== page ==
Medicine & USMLE


  1. Bethanechol
  2. Carbachol
  3. Methacholine
  4. Pilocarpine
  5. Donepezil Rivastigmine and Galantamine
  6. Edrophonium
  7. Neostigmine
  8. Physostigmine
  9. Pyridostigmine


Physostigmine is a cholinesterase inhibitor, that leads to increased levels of acetylcholine by inhibiting its breakdown. Its primary clinical use is to counteract the anticholinergic effects of atropine poisoning. Physostigmine works peripherally but also centrally since it is able to cross the blood brain barrier. At high doses, watch out for adverse effects like cholinergic overstimulation.

Key Points

  • Physostigmine
    • Mechanism
      • Cholinesterase inhibitor (AChEI)
        • Increases ACh levels by blocking its breakdown
      • Crosses blood-brain-barrier
        • Works peripherally and centrally
        • Therefore, a good antidote for atropine poisoning since it can reverse central effects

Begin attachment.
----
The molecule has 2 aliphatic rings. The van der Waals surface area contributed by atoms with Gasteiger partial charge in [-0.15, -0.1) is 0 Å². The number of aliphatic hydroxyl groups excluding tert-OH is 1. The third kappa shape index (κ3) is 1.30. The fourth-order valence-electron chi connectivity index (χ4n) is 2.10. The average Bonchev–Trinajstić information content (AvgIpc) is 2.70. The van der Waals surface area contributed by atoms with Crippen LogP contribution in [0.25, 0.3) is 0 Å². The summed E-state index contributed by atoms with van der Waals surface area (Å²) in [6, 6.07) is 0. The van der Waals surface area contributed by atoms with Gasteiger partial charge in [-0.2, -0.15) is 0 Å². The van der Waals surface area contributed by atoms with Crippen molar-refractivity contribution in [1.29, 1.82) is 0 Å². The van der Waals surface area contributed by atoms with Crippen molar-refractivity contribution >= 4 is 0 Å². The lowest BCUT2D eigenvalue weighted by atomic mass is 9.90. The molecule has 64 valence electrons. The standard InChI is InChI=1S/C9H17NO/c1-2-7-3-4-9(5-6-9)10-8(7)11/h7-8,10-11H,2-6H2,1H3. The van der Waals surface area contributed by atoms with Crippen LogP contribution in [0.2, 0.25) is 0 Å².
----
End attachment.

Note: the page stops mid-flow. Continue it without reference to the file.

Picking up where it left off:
• Clinical Use
      • Treatment for atropine poisoning
        • Mnemonic: physostigmine “phyxes” atropine overdose
        • May also be used for other anticholinergic poisons, e.g. belladonna (nightshade) or jimson weed (datura)
      • Glaucoma
      • Myasthenia Gravis
        • Less preferred vs. neostigmine because it works centrally (e.g. off-target CNS effects)
    • Adverse Effects
      • Cholinergic overstimulation
        • Via overstimulation of cholinergic receptors
          • Glands: sweating, salivation, and lacrimation
          • GI and GU: diarrhea, abdominal cramping, urination
          • Heart: bradycardia
          • Respiratory: bronchospasm
          • Musculoskeletal: skeletal muscle overexcitation
          • Eye: miosis
        • Can be treated with atropine or pralidoxime